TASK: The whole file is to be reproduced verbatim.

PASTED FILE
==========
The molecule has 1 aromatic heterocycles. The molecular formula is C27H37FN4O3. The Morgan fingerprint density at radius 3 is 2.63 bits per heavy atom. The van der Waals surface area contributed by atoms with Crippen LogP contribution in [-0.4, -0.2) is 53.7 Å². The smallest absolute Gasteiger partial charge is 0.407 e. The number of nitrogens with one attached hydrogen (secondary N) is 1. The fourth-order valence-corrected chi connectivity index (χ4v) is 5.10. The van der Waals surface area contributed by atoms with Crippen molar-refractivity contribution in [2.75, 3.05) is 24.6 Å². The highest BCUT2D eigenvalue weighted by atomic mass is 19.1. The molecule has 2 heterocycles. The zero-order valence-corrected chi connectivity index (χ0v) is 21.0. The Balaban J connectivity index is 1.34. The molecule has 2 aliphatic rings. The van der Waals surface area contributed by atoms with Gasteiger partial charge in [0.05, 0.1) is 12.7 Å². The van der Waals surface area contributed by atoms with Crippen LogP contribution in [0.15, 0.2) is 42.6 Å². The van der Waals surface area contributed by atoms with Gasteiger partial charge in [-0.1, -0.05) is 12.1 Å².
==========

The molecule has 1 aromatic heterocycles. The molecular formula is C27H37FN4O3. The Morgan fingerprint density at radius 3 is 2.63 bits per heavy atom. The van der Waals surface area contributed by atoms with Crippen LogP contribution in [-0.4, -0.2) is 53.7 Å². The smallest absolute Gasteiger partial charge is 0.407 e. The number of nitrogens with one attached hydrogen (secondary N) is 1. The fourth-order valence-corrected chi connectivity index (χ4v) is 5.10. The van der Waals surface area contributed by atoms with Crippen molar-refractivity contribution in [2.75, 3.05) is 24.6 Å². The highest BCUT2D eigenvalue weighted by atomic mass is 19.1. The molecule has 2 heterocycles. The zero-order valence-corrected chi connectivity index (χ0v) is 21.0. The Balaban J connectivity index is 1.34. The molecule has 2 aliphatic rings. The van der Waals surface area contributed by atoms with Gasteiger partial charge in [0.05, 0.1) is 12.7 Å². The van der Waals surface area contributed by atoms with Crippen LogP contribution in [0.15, 0.2) is 42.6 Å². The van der Waals surface area contributed by atoms with Gasteiger partial charge in [-0.1, -0.05) is 12.1 Å².